Telework is more than a perk

The issue of telework was front and center last week for the federal government. The earthquake and hurricane that struck cities up and down the East Coast brought some of the benefits of telework into the spotlight.

As thousands of D.C. feds struggled to get out of the city Tuesday in the hours after the earthquake, two-thirds of the U.S. Patent and Trademark Office’s employees were already home due to their telework agreements, according to Danette Campbell, the senior advisor on telework at PTO.

“Had all 10,000 employees been on the USPTO campus in Alexandria, it would’ve been a nightmare going home,” Campbell said last week during a FedScoop panel discussion on telework.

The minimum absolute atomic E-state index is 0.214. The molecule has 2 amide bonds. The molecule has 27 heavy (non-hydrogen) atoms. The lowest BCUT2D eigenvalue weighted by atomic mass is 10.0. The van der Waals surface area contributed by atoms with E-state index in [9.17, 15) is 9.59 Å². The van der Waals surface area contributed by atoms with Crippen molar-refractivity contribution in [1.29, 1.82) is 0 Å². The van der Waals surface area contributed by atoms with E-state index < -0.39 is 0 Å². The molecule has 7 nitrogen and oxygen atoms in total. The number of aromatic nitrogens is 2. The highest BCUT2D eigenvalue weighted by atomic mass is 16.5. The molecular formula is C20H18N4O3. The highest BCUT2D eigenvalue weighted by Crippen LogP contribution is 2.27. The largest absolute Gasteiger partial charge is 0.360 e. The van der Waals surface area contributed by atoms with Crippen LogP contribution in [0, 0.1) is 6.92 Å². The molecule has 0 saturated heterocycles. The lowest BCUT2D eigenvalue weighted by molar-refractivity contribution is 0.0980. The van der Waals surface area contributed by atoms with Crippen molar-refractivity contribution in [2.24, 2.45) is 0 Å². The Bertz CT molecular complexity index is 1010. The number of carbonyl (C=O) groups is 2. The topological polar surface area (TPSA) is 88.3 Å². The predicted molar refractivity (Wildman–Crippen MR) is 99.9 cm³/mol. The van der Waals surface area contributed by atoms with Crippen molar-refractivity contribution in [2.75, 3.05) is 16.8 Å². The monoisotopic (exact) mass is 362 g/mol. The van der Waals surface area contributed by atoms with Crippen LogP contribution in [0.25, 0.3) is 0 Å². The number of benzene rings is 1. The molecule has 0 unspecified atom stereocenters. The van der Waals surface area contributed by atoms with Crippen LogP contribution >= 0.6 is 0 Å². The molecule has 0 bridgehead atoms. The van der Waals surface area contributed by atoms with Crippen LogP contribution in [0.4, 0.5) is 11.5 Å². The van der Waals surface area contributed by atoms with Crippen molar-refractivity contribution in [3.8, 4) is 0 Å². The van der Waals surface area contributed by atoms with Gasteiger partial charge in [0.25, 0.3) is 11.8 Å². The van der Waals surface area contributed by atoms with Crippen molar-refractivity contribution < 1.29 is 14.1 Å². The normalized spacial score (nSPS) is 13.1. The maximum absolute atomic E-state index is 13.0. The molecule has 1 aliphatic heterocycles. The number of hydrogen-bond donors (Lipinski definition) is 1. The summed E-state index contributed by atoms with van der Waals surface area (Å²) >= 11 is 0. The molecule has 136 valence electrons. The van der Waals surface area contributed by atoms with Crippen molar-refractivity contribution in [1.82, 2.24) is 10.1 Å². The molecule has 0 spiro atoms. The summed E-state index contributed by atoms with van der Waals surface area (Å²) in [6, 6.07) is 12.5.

In addition to the traffic and environmental benefits of telework, Justin Johnson, the Office of Personnel Management’s chief of staff, told the FedScoop audience agencies need to start looking at telework as an asset, not just a perk.


“Until agencies view telework as an asset and realize that they are in a competition for talent, some will surpass others,” Johnson said at the event, according to NextGov.

Johnson said he has no doubt the technology aspect behind telework will be reached since money is being put into developing it, but he said the culture around telework must still change at agencies.

“That’s what will cause this initiative to rise and fall.”